After these attacks the planes from the Enterprise flew to Guadalcanal to operate temporarily from Henderson Field. This permitted the Enterprise, the only remaining carrier in the South Pacific, to withdraw to the south out of range of hostile aircraft.

Disregarding the fact that the American airfields on Guadalcanal were still in operation, the Japanese determined to bring the troop convoy to Guadalcanal. On 14 November it left the waters near northern New Georgia, where it had been standing by since 13 November, to sail southward down the Slot. Consisting of eleven transports and cargo ships and twelve escorting destroyers, this convoy was the largest the Japanese had yet employed in the Solomon’s. The ships carried about 10,000 troops of the 229th and 230th Regiments of the 38th Division, artillerymen, engineers, replacement units, a naval force of between 1,000 and 3,500 men, weapons, and 10,000 tons of supplies. The Japanese had not committed aircraft carriers to close support of operations, and the convoy’s air cover was weak.

A Southwest Pacific patrol plane, lending support to the South Pacific, discovered the convoy at 0830, 14 November, about 150 miles from Guadalcanal. Guadalcanal aircraft and the Enterprise air group made ready to attack with torpedoes, bombs, and machine guns. Ground crews servicing the planes rolled bombs across the muddy runways, lifted them into the bays, and fueled the planes entirely by hand. The planes took off and struck the transports continuously throughout the day with outstanding success. They hit nine transports. Seven sank at sea, and the four remaining afloat sailed on toward Guadalcanal under cover of darkness.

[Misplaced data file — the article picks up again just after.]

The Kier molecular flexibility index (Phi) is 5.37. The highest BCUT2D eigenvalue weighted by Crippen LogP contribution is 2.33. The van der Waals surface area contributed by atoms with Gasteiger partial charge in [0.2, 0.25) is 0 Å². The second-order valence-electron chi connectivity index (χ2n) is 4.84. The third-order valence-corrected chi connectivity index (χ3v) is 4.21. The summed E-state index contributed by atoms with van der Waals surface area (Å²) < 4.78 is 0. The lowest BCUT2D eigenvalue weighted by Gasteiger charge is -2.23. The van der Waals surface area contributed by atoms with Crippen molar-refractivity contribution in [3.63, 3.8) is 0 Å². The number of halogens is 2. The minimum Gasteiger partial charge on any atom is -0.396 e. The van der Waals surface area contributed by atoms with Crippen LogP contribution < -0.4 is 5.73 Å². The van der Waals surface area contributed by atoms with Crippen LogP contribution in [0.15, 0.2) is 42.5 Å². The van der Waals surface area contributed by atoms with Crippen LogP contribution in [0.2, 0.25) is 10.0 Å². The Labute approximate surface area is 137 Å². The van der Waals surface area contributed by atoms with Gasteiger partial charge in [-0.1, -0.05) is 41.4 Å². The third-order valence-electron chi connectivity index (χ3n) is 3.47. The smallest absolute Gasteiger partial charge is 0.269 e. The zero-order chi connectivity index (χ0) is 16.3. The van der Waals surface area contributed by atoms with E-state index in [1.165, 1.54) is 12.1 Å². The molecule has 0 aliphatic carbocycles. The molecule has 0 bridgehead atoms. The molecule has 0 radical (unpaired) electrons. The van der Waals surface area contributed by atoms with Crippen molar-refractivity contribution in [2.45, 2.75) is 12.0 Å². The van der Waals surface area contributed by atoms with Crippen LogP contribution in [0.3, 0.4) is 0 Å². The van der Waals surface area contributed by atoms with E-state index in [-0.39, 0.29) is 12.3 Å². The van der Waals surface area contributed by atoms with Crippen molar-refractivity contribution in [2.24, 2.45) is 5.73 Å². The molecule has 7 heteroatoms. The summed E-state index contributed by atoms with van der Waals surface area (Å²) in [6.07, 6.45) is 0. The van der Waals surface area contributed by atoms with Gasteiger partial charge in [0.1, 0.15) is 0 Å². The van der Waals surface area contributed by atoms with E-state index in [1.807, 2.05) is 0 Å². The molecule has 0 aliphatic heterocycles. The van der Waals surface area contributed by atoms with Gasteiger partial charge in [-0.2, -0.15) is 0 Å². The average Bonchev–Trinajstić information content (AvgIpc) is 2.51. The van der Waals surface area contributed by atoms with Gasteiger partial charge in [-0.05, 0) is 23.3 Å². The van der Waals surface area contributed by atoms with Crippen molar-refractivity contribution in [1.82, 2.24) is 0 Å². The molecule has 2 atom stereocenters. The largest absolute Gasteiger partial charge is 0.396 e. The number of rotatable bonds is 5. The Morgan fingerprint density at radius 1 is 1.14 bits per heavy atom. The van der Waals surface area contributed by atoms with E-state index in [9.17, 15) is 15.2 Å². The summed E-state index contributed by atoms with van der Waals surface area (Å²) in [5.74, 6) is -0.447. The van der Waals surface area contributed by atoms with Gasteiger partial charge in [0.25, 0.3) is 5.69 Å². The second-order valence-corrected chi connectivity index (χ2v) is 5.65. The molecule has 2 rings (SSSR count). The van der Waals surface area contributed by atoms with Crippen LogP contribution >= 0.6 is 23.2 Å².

Night Battleship Action, 14-15 November

Strengthened and reorganized, the heavy bombardment force which had fought the American cruisers on the night of 12-13 November turned back toward Guadalcanal to cover the approach of the transports. It consisted of the battleship Kirishima, two heavy and two light cruisers, and nine destroyers. To combat this force and to attack any surviving transports, Admiral Halsey sent the battleships Washington and South Dakota and four destroyers from Kinkaid’s force to the north. Under the command of Rear Admiral Willis A. Lee, Jr., the two battleships and four destroyers passed the southeastern tip of Guadalcanal about noon on 14 November. Shortly before midnight, they entered the channel. As the Washington neared Savo in the darkness at 0001, 15 November, her radar located an enemy ship. The Washington opened fire at 0016, at a range of 18,500 yards, and the South Dakota and the destroyers entered the action immediately thereafter. The Japanese fought back vigorously, but by 0142 the long-range gun fight in the narrow waters had ended. It was one of the few engagements between battleships of the entire war. The Japanese retired northward, having again failed to hit the airfields. The badly damaged Kirishima was scuttled by her crew; one Japanese destroyer sank. Three of the American destroyers sank, and the South Dakota and the other destroyer suffered damage.